When web development is taking over your life

Posted on June 2, 2020 with 497 words.

Scrabble tiles forming the word blog

Photo by Pixabay, Pexels

I’ve been working on my website for the past few days on a platform whose programming language I barely know and it’s slowly taking over my life. I started with deploying a new site, tested a few themes to fit what I need and next thing I know, I’ve been working on additional markups for the website.

In case you didn’t know, I migrated my blog from WordPress to Hugo and hosted it on Github Pages (see my footer). I’ve transitioned from the dynamic world of content management to a Static Site Generator.

What is a static site generator

There are numerous articles online about what is a static site generator or SSG. For me, a static site generator eliminates the need for a web server to “build” the contents of your site.

Please speak in layman’s term. Fine!

From Netlify’s What is a Static Site Generator? And 3 ways to find the best one How Static Site Generator works

In the words from JAMstack.org:

Fast and secure sites and apps delivered by pre-rendering files and serving them directly from a CDN, removing the requirement to manage or run web servers.

But WordPress can do this as well without the hassle

I agree but remember, WordPress needs a web host with specific MySQL and PHP versions. You also need a domain as well to have a unique presence on the web. There are companies that offer free WordPress hosting with sub-domains but there is no guarantee if Facebook would allow you to share articles from your site due to the sub-domain being blacklisted.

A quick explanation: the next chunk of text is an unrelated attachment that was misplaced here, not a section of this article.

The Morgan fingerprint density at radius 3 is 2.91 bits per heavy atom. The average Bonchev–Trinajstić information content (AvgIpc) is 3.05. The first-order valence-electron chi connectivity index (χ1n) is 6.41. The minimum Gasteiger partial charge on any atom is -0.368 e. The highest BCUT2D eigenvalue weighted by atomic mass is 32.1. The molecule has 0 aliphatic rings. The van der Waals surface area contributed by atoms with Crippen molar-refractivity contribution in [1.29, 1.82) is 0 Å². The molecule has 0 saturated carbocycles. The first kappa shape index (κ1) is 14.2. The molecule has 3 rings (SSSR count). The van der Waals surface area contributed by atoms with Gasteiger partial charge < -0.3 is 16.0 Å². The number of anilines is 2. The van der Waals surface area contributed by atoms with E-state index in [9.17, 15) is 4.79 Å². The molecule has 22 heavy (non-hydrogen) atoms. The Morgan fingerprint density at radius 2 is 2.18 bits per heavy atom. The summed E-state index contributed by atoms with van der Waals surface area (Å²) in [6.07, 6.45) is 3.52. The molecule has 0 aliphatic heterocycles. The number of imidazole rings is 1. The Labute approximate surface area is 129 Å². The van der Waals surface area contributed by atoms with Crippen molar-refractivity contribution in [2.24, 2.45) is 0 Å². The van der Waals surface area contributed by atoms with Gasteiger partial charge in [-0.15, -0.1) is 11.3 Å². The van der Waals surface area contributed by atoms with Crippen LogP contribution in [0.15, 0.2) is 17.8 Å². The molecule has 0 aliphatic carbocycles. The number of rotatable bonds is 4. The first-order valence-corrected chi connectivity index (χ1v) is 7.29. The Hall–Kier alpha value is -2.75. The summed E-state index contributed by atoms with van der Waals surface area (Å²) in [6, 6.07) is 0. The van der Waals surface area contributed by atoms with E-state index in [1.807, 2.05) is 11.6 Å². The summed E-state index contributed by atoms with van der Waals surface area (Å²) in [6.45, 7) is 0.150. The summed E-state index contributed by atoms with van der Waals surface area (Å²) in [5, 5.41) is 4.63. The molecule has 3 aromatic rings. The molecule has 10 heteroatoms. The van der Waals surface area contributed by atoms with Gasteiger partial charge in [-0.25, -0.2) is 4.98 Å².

You also need to maintain your web server: backup your files, pay for add-ons in order to protect your data, etc etc etc. but in the SSG approach, you eliminate the need for a web server because you upload your files in Github. If your Github repo is connected in Github Pages then contents are already served via the .github.io sub-domain.

Okay, I’m convinced, what can you recommend?

I would recommend Staticgen. They compared all static site generators available today and they also offer a 1-click deploy with your code in Github and your pages served via Netlify. If you know basic HTML, CSS, and Javascript then you can deploy a SSG with no hassle.

You don’t need to maintain a web server because most of your code will live in Github. You can also have the option of making your code repo private (or public, whatver you want). Web server security will never be an issue and your content will be served faster because it uses a Content Delivery Network.

I’ve made the switch from WordPress to SSG two years ago but the website is not being developed that much because I got busy with work. Not that I have more time, I can focus on developing my website. I have no regrets in making the switch. I only need to worry about the renewal of my domain.

Additional resources about free WordPress hosting from envatotuts+ and themegrill.

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